Recommendation systems provide a list of items that users might be interested in, based on their past actions. In other words, they help users to identify the product that they most likely would be interested in or purchase. Both users and providers benefit from recommender systems because it makes it easier and faster to find the right product or content for the user. To build a recommender system, the most two popular approaches are Content-based and Collaborative Filtering. Today we will talk about the latter, but it is always a good idea to support your Collaborative Filtering with Content-based models.
One of the most outstanding recommender systems is provided by Netflix with a 93% retention rate. The system uses a mixture of many artificial intelligence and ML algorithms such as Personalized Video Ranking (PVR), Top-N Video Ranker (e.g. MAP@K, NDCG), Trending Now Ranker, RNNs in time-sensitive sequence prediction, Continue Watching Ranker, Page Generation, Video-Video Similarity Ranker (very similar to CF approach) and so on. But in essence, their main idea is that past similar preferences can inform future preferences and it can be enriched by identifying similar users in terms of their taste. And benefit collaboratively from these groups of similar users’ past actions to make a recommendation.
In this article, we will take a deep dive into one of Netflix’s traditional recommendation algorithms known as Collaborative Filtering. This algorithm can be used to suggest articles, products, songs, books .. and everything you could imagine as far as you have the data!
The data consist, but isn’t limited to:
- What item the user gave a rate
- What item the user has searched for
- What item the user has viewed
- What item the user has clicked on
- What item the user has added to their cart
- What item the user has purchased before
If we have a rating system in our data, which can be a questionnaire or a survey or simply thumbs up/down, that means we have explicit data.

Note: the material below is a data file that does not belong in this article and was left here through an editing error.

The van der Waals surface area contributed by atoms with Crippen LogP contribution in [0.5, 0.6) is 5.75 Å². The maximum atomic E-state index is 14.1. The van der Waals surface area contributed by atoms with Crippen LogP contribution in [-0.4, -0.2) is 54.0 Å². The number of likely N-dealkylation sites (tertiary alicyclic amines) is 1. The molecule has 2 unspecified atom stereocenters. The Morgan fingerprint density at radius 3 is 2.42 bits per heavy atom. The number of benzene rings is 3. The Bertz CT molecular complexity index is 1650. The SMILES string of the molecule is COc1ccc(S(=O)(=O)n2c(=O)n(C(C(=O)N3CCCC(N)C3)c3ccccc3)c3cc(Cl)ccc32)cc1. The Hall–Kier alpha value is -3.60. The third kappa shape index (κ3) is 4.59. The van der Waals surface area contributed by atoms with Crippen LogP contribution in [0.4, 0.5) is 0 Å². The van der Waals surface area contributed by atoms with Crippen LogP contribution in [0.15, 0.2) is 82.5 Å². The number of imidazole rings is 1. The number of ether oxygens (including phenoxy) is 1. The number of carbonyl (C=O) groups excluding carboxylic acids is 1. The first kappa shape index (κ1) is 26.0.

However, if we don’t have this information, no worries, we can still recommend relevant content based on customers’ behaviour such as searching/clicking/viewing an article and observing the time spent.. etc. this kind of data refers to implicit data. In these cases, we are not 100% sure if the customer likes the content as we were in explicit data, however, we can still get decent results by using adjusted CF algorithms for implicit data.
The key trick in CF is to identify a set of users that are similar to the user whom we make recommendations for. To do that we need to define a notion of similarity between users. Two ways to calculate similarity are Cosine Similarity or Pearson Correlation (Centered Cosine similarity).
Mathematically speaking, these metrics measure the similarity between two vectors in the inner product space. It is measured by the cosine of the angle between two vectors and determines whether two vectors are pointing in roughly the same direction. So, basically, we are treating the users as vectors in the space based on the rates they have given.
The problem with cosine similarity, given the user ratings from 1 to 5, is that the unknown values will be treated as zeros. And in our scale, 0 (which is missing ratings) will be treated as if they were negatively rated. To solve this issue with Pearson similarity, we are normalizing ratings for a given user by subtracting the average rating of the user from each rating except the missing ratings. So basically, we centred the ratings around 0. In this case, a product that is rated as 1 will most likely turn negative while missing values will stay at 0. Now, after normalizing our ratings, we are ready to apply cosine similarity to find out similar users. Pay attention that we are trying to find out what our user’s rate would be for a certain product. Therefore, these similar users should be selected from the ones that already rated this product. And based on their similarity rank to our users their rate should be weighted by their similarity score. We would like the most similar users to have more effect on the predicted rate than the least similar ones within the selected group of similar users. The technique we talked about so far is called user-to-user CF, because given a user we tried to find out other users that are similar to him/her and use the ratings of those users. The other approach is item-to-item CF. The idea is simple: instead of finding similar users, we will try to find out similar items based on the ratings given by users to them. And then we will try to estimate the rating for the item using the exactly same similarity and weighted average prediction model. In theory, these approaches are similar and should have similar performances but in reality, the item-to-item approach significantly outperforms user-to-user CF most of the time. The reason behind this is quite interesting: items are simpler than users. Items belong to a small set of genres, for example, you can take a movie and classify it as sci-fi whereas users tend to have pretty varied tastes. They might like sci-fi, thriller and comedy genres altogether. On the other hand, it is much rarer that a movie can belong to many genres. That is why item-to-item CF works much better than user-to-user collaborative filtering.